BCLP Banking Blog

Bank Bryan Cave

Data Breach

Main Content

Snow, Cybersecurity and Data Breaches with Jena Valdetero

the-bank-accountOn the latest episode of The Bank Account, Jonathan and I were joined by our Chicago partner, Jena Valdetero, to discuss snow, cybersecurity and data breaches.  While Jena would normally be the one dealing with winter weather, it was Jonathan and myself watching the snow fall in Atlanta while Jena enjoyed a relatively warm, sunny day in Chicago.

Jena is part of Bryan Cave’s Data Privacy and Security Team, and joined us to discuss some of the current threats in cybersecurity and some of the steps that banks (and bank customers) should be taking, as well as offering some thoughts on how banks can assist their customers in minimizing the ever present cybersecurity risk.

Among the resources discussed by Jena were:

And I’m going to go change my passwords now….

Read More

Preventing Your Own Peach Breach

A Crash Course on Data Breach and Cyber Security

The recent disclosure by the Georgia Secretary of State of voter’s Social Security Numbers has caused a number of our clients – particularly those based in Georgia – to request additional information concerning how to prevent and respond to data security incidents.

To that end we have gathered together our recorded materials on effective breach prevention and response into a suggested week long training program with one suggested hour of programming every day the week following Thanksgiving. Celesq, the company that maintains the recordings of our programs, has agreed to waive the fee for any of our clients that wish to access them during the week.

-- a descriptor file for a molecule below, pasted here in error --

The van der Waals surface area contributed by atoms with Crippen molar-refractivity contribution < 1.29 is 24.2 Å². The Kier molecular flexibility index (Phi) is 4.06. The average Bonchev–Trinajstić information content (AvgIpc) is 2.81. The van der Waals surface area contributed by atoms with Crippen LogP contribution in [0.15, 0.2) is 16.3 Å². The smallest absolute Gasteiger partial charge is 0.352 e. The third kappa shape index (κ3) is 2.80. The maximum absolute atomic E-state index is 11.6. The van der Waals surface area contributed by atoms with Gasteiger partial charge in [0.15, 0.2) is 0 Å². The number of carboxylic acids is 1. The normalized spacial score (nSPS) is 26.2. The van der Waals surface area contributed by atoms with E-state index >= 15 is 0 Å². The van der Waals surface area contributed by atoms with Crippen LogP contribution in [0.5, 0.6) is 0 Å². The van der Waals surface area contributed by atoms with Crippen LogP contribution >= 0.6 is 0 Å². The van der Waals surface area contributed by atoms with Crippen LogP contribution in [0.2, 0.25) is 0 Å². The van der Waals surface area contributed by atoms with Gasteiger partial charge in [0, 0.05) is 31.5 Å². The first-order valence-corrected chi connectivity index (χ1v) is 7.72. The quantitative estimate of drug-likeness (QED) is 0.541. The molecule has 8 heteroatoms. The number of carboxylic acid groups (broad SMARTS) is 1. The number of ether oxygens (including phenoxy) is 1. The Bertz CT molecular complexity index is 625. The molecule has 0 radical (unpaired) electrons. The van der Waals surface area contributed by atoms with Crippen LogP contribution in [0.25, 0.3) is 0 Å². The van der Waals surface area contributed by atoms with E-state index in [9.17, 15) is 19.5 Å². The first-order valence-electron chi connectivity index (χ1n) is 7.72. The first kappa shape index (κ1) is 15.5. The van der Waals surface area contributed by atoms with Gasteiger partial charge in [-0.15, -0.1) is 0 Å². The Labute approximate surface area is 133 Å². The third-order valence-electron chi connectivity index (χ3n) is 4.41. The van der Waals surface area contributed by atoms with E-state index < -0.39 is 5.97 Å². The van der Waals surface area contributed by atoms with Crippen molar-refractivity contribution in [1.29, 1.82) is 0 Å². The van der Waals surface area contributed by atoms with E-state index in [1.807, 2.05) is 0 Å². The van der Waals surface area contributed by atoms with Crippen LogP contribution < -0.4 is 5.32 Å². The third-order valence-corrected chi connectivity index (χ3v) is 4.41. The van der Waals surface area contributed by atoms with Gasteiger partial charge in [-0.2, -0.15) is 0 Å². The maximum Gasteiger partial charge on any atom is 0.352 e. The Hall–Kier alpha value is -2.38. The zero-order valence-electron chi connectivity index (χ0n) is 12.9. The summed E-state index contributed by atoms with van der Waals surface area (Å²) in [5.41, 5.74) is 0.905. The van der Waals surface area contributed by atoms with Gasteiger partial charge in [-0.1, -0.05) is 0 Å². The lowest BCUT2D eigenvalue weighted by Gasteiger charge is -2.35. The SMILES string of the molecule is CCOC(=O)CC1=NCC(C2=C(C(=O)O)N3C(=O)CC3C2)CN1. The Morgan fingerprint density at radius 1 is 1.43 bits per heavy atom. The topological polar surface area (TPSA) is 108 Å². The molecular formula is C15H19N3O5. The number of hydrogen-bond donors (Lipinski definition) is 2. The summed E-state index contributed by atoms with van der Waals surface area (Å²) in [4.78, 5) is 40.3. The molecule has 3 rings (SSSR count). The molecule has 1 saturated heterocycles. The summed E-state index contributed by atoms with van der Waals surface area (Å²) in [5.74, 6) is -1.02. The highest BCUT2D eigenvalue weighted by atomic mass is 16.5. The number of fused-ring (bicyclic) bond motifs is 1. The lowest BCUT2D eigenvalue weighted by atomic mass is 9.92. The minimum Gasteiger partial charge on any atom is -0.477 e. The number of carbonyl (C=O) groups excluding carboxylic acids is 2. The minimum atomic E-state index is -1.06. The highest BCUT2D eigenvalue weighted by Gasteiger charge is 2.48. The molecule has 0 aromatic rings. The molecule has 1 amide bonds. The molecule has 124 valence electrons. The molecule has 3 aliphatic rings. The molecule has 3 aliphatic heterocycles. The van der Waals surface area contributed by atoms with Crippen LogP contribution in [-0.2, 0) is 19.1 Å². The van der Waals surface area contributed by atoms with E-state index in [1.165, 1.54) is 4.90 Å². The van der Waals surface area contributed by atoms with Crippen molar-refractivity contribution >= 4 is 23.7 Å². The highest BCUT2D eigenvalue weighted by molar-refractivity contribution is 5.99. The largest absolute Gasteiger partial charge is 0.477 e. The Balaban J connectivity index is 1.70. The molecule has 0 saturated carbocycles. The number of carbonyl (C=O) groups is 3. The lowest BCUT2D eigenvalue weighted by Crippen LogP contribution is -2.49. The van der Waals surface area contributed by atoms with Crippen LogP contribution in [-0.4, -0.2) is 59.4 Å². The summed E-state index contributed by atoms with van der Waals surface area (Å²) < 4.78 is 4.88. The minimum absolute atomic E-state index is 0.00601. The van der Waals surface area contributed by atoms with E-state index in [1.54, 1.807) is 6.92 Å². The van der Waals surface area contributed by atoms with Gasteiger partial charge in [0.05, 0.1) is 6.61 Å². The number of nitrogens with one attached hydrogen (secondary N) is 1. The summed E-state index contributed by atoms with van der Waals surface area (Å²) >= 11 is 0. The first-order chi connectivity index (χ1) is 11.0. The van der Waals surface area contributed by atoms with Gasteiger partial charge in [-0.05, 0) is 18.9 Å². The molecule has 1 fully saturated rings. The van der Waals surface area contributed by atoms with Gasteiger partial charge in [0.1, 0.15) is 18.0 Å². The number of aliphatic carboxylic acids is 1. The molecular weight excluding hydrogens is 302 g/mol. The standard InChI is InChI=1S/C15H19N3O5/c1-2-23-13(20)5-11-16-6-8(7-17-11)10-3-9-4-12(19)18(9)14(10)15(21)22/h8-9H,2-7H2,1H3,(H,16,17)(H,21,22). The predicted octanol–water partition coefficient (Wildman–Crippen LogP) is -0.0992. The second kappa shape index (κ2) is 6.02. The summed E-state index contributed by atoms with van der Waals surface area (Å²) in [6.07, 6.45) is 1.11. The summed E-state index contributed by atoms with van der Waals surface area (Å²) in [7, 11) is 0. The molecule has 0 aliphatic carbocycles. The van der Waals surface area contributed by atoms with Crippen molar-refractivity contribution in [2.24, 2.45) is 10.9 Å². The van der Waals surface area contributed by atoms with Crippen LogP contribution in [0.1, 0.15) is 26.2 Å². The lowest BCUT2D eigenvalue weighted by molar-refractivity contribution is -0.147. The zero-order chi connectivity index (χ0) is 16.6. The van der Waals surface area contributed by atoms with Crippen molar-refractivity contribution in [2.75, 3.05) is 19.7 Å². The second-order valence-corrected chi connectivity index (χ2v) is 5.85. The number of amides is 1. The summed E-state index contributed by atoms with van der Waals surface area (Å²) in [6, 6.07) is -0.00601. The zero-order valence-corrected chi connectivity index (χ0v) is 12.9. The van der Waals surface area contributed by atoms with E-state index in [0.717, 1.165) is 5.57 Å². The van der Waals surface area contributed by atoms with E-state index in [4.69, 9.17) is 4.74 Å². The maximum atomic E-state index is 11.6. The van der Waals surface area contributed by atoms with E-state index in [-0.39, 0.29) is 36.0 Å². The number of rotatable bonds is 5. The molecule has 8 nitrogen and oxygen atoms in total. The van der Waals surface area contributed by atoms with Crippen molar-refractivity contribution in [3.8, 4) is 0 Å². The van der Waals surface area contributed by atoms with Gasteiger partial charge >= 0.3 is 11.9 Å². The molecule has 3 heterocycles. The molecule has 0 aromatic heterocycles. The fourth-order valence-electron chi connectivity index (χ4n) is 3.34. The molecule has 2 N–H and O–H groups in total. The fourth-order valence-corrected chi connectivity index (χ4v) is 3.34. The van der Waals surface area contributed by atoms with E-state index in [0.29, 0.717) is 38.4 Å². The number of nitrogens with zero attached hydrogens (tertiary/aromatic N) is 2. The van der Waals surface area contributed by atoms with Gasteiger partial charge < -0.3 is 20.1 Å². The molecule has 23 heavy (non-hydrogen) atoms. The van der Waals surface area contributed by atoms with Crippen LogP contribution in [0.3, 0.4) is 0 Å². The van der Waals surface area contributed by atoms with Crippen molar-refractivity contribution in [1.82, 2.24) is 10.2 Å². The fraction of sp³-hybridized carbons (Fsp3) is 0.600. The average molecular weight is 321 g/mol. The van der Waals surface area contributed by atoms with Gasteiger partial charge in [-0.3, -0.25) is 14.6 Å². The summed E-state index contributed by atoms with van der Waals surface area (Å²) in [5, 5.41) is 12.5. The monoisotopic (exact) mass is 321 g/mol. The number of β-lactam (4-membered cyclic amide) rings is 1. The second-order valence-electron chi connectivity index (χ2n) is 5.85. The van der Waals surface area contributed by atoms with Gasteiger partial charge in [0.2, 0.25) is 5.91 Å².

• Monday, November 30th: Data Security Boot Camp: A Crash Course in the Law
  • Tuesday, December 1st: Investigating Data Breaches: A Guide for In-House Counsel
  • Wednesday, December 2nd: Cyber-Insurance
  • Thursday, December 3rd: Data Breach Litigation
  • Friday, December 4th: Ethics and Data Breach Investigation

To receive a registration waiver, email Audrey Brekel at audrey.brekel@bryancave.com. To sign up for any, or all, of the days, please follow the directions here.

Read More

Georgia Secretary of State’s Office Has An “Oops Moment” Over Personal Identifying Information

The Georgia Secretary of State posted a letter on its website on November 18, 2015 admitting that, on October 13, the office inadvertently released personal identifying information on registered voters in Georgia. While the letter does not actually spell out what information was released, a lawsuit filed in Fulton County Superior Court this week alleges that the information on the 6,184,281 Georgia voters includes:

  • voters full name
  • residential address or mailing address if that is different
  • race
  • gender
  • voter registration date
  • last date the person voted
  • their social security number
  • driver’s license number